Whole-body fatigue, 115, 438, 444, 445
Whole-body vibration, 83, 618, 626, 627
Whole-body work, 678
Wide-angle displays, 293, 337, 338
Winch, powered, 556
Wind chill index, 614–616
Windows:

and heat loss, 604
and lighting, 571, 572

WISHA Hand-Arm Vibration Analysis,
165–167

WISHA (Washington Industrial Safety and
Health Act), 165

Women:
carrying task tables for, 154
horizontal pushing tables for, 155–156
lifting/lowering tables for, 152, 153
pulling tables for, 157–158

Work, 678
Workbenches, 218–219, 547
Work capacities, 435–436
Work cycle, 679
Work design, 411–499

computer workplaces, 497–499
construction industry, 485–495
ergonomic, 435–449
and hours of work, 421–435
laboratory, 496–497
organizational factors in, 411–421
repetitive, 449–469
visual inspection, 469–485

Workers:
adjusting relative position of, 251–256
job shop scheduling affecting, 420–421
multiskilled, 448–449
organizational factors as perceived by,

415–417
physical fitness improvements in, 447–

448

Index 703

Page 723

Workers (con’d):
and repetitive work, 452, 454–455,

457–458
risk for MSDs in new, 455
selection of, 518–519
shift work and health/safety of, 422–424
training for new, 498
visual inspection task factors of, 470–473

Workforce, design for the, 27–74
anthropometric data in, 46–74
capacity/capability data in, 45
determining audience in, 30–37
disability/reduced work capacity

accommodations in, 37–43
large majority accommodation in, 27–30
lifting task and low back disorders in, 44–47

Workload, 437–438, 602
Work pace, 679
Workpiece/product design, 256–260, 466–467
Workplace, 191–261, 679

accommodations for people with disabilities
in, 39–40

adjustable station, 249–261
case studies of, 635–638
catch trough in, 240
characteristics of, 192, 194
computer station, 203–217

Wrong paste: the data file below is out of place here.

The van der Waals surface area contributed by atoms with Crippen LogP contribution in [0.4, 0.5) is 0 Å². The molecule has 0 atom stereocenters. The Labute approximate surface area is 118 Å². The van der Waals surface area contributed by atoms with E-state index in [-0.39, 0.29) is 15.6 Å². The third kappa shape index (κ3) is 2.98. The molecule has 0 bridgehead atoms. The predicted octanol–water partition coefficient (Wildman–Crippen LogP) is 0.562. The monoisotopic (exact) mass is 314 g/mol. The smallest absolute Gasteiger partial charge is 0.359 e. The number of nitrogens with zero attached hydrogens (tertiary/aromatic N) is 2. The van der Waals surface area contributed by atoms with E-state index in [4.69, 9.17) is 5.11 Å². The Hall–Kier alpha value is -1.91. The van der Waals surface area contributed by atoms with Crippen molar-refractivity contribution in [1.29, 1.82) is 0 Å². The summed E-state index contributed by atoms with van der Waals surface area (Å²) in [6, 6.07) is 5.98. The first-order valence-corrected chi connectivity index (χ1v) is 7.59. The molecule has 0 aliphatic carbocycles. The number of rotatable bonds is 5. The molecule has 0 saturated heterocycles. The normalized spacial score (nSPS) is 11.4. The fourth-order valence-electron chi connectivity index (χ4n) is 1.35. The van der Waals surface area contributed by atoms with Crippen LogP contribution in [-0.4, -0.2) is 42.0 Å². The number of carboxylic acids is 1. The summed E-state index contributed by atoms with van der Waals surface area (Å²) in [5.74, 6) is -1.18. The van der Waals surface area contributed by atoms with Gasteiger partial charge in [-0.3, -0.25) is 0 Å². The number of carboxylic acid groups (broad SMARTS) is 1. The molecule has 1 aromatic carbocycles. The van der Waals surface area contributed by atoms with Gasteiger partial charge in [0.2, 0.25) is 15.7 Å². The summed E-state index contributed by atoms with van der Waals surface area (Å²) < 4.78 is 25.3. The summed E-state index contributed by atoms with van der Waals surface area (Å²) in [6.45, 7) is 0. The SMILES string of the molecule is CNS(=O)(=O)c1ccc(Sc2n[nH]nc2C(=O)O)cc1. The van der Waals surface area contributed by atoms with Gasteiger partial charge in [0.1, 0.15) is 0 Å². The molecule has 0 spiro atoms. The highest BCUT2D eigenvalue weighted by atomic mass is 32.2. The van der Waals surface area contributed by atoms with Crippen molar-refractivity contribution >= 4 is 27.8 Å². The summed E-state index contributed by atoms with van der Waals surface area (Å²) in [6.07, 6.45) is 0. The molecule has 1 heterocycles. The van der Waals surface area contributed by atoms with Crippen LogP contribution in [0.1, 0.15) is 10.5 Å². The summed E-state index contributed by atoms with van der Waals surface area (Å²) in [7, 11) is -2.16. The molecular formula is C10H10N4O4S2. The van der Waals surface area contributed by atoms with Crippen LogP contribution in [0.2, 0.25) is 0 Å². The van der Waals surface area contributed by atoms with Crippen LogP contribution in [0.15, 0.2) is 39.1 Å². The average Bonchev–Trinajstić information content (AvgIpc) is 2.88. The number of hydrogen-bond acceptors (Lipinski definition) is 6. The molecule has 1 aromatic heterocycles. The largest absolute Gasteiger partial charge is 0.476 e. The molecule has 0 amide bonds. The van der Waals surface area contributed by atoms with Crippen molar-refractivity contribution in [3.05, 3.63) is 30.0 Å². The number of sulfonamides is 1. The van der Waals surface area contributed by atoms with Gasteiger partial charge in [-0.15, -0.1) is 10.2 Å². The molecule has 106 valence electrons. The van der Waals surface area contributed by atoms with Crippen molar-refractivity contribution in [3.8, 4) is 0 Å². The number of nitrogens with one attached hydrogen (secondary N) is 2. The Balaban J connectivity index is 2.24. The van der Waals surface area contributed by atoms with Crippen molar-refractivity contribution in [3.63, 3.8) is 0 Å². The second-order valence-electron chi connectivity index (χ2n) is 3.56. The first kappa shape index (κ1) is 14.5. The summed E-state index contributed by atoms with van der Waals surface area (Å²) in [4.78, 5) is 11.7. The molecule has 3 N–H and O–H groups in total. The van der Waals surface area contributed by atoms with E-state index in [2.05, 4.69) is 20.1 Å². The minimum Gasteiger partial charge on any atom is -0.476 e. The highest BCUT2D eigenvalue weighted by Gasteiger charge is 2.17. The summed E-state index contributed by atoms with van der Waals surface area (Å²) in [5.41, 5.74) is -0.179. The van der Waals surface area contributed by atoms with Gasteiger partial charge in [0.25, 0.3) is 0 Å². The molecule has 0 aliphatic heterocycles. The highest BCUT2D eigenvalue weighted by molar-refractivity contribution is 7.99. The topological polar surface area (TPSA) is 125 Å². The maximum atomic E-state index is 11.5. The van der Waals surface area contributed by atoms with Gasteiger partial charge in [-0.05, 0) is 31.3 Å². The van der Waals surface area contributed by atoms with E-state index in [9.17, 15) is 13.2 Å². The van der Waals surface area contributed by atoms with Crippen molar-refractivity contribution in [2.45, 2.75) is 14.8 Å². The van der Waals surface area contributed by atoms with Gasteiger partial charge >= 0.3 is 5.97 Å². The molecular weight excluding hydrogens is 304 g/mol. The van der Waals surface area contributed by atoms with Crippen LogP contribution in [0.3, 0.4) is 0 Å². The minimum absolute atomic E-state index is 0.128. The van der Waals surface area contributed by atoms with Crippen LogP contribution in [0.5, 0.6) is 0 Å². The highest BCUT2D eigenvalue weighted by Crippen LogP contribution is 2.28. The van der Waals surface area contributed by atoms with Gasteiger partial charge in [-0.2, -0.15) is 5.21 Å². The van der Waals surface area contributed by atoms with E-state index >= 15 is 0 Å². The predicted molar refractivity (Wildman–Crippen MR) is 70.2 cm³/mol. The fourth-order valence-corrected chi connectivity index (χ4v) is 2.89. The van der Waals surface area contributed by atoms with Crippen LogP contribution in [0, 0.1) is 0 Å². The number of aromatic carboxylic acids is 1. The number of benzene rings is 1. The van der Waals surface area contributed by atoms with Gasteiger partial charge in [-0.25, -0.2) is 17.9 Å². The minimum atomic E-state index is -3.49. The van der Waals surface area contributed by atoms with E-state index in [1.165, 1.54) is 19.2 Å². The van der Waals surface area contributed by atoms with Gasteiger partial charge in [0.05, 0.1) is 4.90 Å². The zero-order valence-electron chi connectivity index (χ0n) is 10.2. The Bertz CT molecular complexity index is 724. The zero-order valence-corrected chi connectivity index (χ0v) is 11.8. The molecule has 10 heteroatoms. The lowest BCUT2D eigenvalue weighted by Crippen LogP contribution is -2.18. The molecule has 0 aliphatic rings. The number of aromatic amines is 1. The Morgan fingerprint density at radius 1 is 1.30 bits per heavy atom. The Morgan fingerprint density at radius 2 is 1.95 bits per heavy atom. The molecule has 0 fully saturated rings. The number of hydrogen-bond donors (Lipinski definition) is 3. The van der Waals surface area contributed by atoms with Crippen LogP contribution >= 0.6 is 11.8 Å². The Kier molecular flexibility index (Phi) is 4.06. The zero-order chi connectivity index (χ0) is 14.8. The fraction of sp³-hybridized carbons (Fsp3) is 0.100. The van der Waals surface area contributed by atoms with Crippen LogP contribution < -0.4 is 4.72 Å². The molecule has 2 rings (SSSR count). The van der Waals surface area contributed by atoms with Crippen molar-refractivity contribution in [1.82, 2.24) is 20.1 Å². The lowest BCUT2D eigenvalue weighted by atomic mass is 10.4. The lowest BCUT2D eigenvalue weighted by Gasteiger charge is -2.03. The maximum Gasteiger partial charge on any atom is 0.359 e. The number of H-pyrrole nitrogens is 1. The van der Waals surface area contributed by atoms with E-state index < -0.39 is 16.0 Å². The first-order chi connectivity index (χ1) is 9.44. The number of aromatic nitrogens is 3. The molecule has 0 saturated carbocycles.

conveyor, 247–249
corridors, 234–237
cutouts, 240
floor, 237–241
laboratory, 217–227
layout/dimensions in, 191–217
and posture, 451
ramp, 240–242
and redesign, 519–520
seated workplace case study of, 635–637
selection of type of, 192–194
sitting, 194–198
stairs/ladder, 242–247
standing, 197–203
standing workplace case study of, 635–637
types of, 192
for visual work, 228–234

Workplace Standards Tasmania, 87
Work/recovery cycles, 166–168, 460, 461
Work-related Musculoskeletal Disorders

Management standard (ASC), 82
Work-related musculoskeletal disorders

(WRMSDs) see also Musculoskeletal
Disorders:

in construction, 485–487
early reporting of, 457

and job demands evaluation, 180
in manual handling tasks, 511, 512
and Moore-Garg Strain Index, 179–181
OSHA checklists for, 124
and repetitive work, 449–454

Work-rest cycles, 679
Work-rest ratio, 679
WorkSafe Western Australia, 86
Workspace, 679
Workstation design:

adjustable, see Adjustable workstations
computer, see Computer workstations
contributory factors in, 148
microscope, 224–227

Work stress scales, 118, 119
Work surfaces:

computer, 206–213
height of, 272
hot, 611–612
low reflectance of, 570
and posture/height, 104–106
and reach area, 201
for repetitive work, 456
seated, 198
slanted, 232
standing, 202

World Wide Web Consortium (W3C), 76
Wraps, tool handle, 349
Wrist:

angle of, 53, 111–112, 344–346
anthropometric data for, 49, 51, 53
assessment of fatigue in, 140–141
center of gravity for, 57
and gripping tasks, 111–112
grip strengths and postures of, 67, 528
and handle/handhold design, 525–526
job risk factors for, 450–455
joint motion range for, 58
and keyboard angle, 319–321
maximum torque values for, 69
range of motion for, 59
repetitive work design for, 456
and tool design, 344–346

Writing tasks, 212
Written instructions, 392–395
WRMSDs, see Work-related musculoskeletal

disorders
W3C (World Wide Web Consortium), 76

Yaw, keyboard, 321, 322

Zero, position of on numeric keypads, 320,
321

704 Index